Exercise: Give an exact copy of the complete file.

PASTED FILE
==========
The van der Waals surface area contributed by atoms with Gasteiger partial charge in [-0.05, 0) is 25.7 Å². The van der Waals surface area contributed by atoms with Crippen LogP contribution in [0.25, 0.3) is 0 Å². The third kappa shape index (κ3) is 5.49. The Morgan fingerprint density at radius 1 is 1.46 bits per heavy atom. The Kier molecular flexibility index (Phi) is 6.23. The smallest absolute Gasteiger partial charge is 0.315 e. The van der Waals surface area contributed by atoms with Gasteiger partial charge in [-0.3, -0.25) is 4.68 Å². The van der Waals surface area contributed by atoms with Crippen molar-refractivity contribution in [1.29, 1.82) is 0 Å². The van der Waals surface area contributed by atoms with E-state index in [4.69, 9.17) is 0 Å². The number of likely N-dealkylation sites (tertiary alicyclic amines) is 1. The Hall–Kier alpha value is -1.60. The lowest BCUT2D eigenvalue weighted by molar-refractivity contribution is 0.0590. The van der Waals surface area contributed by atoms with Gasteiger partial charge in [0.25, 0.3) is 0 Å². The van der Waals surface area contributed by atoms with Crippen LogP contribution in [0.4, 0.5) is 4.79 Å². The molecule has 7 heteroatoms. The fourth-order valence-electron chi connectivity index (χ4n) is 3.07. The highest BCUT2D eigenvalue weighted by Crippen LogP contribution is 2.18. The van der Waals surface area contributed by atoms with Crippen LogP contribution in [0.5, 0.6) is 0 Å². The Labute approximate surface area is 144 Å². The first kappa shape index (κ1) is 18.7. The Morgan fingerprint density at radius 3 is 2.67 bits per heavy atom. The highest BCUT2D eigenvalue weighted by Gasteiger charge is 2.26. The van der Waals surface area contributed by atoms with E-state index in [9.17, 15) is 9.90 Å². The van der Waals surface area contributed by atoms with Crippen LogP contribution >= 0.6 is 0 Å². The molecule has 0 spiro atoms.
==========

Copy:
The van der Waals surface area contributed by atoms with Gasteiger partial charge in [-0.05, 0) is 25.7 Å². The van der Waals surface area contributed by atoms with Crippen LogP contribution in [0.25, 0.3) is 0 Å². The third kappa shape index (κ3) is 5.49. The Morgan fingerprint density at radius 1 is 1.46 bits per heavy atom. The Kier molecular flexibility index (Phi) is 6.23. The smallest absolute Gasteiger partial charge is 0.315 e. The van der Waals surface area contributed by atoms with Gasteiger partial charge in [-0.3, -0.25) is 4.68 Å². The van der Waals surface area contributed by atoms with Crippen molar-refractivity contribution in [1.29, 1.82) is 0 Å². The van der Waals surface area contributed by atoms with E-state index in [4.69, 9.17) is 0 Å². The number of likely N-dealkylation sites (tertiary alicyclic amines) is 1. The Hall–Kier alpha value is -1.60. The lowest BCUT2D eigenvalue weighted by molar-refractivity contribution is 0.0590. The van der Waals surface area contributed by atoms with Gasteiger partial charge in [0.25, 0.3) is 0 Å². The van der Waals surface area contributed by atoms with Crippen LogP contribution in [0.4, 0.5) is 4.79 Å². The molecule has 7 heteroatoms. The fourth-order valence-electron chi connectivity index (χ4n) is 3.07. The highest BCUT2D eigenvalue weighted by Crippen LogP contribution is 2.18. The van der Waals surface area contributed by atoms with Crippen LogP contribution in [0.5, 0.6) is 0 Å². The Labute approximate surface area is 144 Å². The first kappa shape index (κ1) is 18.7. The Morgan fingerprint density at radius 3 is 2.67 bits per heavy atom. The highest BCUT2D eigenvalue weighted by Gasteiger charge is 2.26. The van der Waals surface area contributed by atoms with E-state index in [9.17, 15) is 9.90 Å². The van der Waals surface area contributed by atoms with Crippen LogP contribution >= 0.6 is 0 Å². The molecule has 0 spiro atoms.